CNBC’s Jim Cramer commented Thursday on the big price jumps in stock of two longtime retailers.
Shares of Bed Bath & Beyond surged nearly 19% during the session, a number that was bested by the 27% rally in GameStop, whose shares have posted double-digit gains three times this week alone to levels not seen in about six years.
“Like it or not, right now we’ve got a bull market in short busting, and I bet you’ll see more stories like GameStop and Bed Bath,” the “Mad Money” host said. “I don’t recommend trying to game them.”
GameStop, a video game company, caught interest from buyers on news that online pet food company Chewy co-founder and former CEO Ryan Cohen, an activist investor, would join its board, a sign that the company could enter the digital age after years of trouble. The stock popped more than 12% to open the week Monday before surging again on Wednesday with a 57% gain, the largest single-day gain since the game retailer became a public entity in 2002.
Cramer linked the surge in GameStop’s value to a short squeeze, where a stock price grows exponentially buoyed by short-sellers who placed bets that shares would fall. Market participants can place short bets by borrowing stock and selling it with hopes of rebuying it back at lower levels before returning the shares back to a lender, turning a profit on the difference in price change. A stock that goes up instead creates losses for the borrower.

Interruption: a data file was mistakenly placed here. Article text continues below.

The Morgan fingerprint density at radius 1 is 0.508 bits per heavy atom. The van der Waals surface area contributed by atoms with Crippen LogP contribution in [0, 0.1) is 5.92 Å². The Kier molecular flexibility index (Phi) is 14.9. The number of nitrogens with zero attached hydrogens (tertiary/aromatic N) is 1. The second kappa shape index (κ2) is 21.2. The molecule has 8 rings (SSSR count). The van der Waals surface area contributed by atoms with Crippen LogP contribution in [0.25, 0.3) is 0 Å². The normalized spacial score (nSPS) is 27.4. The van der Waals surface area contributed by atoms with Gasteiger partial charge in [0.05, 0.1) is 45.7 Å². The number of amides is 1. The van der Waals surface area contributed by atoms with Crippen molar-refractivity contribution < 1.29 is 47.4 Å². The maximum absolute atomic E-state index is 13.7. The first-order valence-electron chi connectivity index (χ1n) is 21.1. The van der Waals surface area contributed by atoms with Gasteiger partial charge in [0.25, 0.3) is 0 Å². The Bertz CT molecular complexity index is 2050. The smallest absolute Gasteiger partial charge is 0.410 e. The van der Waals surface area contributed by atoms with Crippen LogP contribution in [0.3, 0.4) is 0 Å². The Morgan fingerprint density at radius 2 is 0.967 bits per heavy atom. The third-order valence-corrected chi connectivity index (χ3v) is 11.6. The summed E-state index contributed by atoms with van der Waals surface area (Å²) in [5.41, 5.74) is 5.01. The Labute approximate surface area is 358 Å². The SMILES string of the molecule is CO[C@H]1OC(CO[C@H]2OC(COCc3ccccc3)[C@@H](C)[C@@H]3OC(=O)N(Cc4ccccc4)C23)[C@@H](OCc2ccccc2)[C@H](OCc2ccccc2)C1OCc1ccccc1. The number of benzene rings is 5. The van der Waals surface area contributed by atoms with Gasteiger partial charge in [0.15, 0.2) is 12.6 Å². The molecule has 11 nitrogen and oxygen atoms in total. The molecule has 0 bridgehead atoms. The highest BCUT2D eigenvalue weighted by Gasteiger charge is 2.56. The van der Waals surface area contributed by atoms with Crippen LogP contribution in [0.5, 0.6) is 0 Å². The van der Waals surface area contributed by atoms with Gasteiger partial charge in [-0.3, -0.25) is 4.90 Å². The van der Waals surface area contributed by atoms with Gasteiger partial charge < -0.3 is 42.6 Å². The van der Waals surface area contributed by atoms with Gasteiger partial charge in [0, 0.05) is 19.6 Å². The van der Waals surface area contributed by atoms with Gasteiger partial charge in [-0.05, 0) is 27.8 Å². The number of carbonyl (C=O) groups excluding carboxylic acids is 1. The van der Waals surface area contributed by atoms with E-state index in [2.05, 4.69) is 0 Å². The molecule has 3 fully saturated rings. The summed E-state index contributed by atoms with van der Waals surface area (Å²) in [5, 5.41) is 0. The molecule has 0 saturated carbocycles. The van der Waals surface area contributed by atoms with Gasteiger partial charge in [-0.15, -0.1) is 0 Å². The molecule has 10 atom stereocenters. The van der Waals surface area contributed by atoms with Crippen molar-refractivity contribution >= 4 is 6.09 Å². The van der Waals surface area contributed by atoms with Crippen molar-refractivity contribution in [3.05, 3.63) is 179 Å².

Further aiding in the rise are enthusiastic young investors, leveraging social media sites like Reddit for stock ideas, who are bidding the stock up, he added.
“Right now, if you go to those sites … they’re populated mostly by younger readers and participants who are plainly, openly plotting to blow up the shorts in this case by buying GameStop at any price and bidding the stock up, up and up to crush the shorts so they have to cover,” Cramer said. “It’s incredible to watch. I think they’re succeeding beyond their wildest dreams.”
Bed Bath and Beyond shares also caught fire with the help of social media investors looking to break the plans of short-sellers, Cramer said. The retailer, which has been undergoing a turnaround plan by closing underperforming stores, has grown 54% in value this year, closing Thursday’s session at $27.34.
More than 60% of Bed Bath & Beyond shares are in short interest, while about 140% of GameStop shares have been sold short, according to data compiled by FactSet.
“I actually don’t like short bashing and stuff like this feels incredibly sketchy to me,” Cramer said. “But, you know what, I can’t deny it’s working.”
In Thursday’s session, the three major averages all fell.